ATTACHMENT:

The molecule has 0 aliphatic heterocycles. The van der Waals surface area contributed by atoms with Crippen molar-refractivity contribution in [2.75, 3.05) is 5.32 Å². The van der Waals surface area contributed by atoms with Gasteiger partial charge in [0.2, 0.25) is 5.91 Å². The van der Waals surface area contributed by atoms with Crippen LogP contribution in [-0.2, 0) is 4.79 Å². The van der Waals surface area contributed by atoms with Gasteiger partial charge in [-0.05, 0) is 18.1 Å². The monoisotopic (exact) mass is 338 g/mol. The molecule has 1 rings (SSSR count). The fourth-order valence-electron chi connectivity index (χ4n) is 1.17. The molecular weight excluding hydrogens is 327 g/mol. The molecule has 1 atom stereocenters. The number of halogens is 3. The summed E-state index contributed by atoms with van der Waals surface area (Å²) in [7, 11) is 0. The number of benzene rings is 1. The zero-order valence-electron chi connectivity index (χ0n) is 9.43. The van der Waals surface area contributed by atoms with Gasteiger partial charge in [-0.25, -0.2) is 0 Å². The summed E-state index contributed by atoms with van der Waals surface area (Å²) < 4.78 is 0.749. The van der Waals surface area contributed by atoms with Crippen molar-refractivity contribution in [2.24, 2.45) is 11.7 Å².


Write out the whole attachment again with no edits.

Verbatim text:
The molecule has 0 aliphatic heterocycles. The van der Waals surface area contributed by atoms with Crippen molar-refractivity contribution in [2.75, 3.05) is 5.32 Å². The van der Waals surface area contributed by atoms with Gasteiger partial charge in [0.2, 0.25) is 5.91 Å². The van der Waals surface area contributed by atoms with Crippen LogP contribution in [-0.2, 0) is 4.79 Å². The van der Waals surface area contributed by atoms with Gasteiger partial charge in [-0.05, 0) is 18.1 Å². The monoisotopic (exact) mass is 338 g/mol. The molecule has 1 rings (SSSR count). The fourth-order valence-electron chi connectivity index (χ4n) is 1.17. The molecular weight excluding hydrogens is 327 g/mol. The molecule has 1 atom stereocenters. The number of halogens is 3. The summed E-state index contributed by atoms with van der Waals surface area (Å²) in [7, 11) is 0. The number of benzene rings is 1. The zero-order valence-electron chi connectivity index (χ0n) is 9.43. The van der Waals surface area contributed by atoms with Gasteiger partial charge in [-0.25, -0.2) is 0 Å². The summed E-state index contributed by atoms with van der Waals surface area (Å²) < 4.78 is 0.749. The van der Waals surface area contributed by atoms with Crippen molar-refractivity contribution in [2.24, 2.45) is 11.7 Å².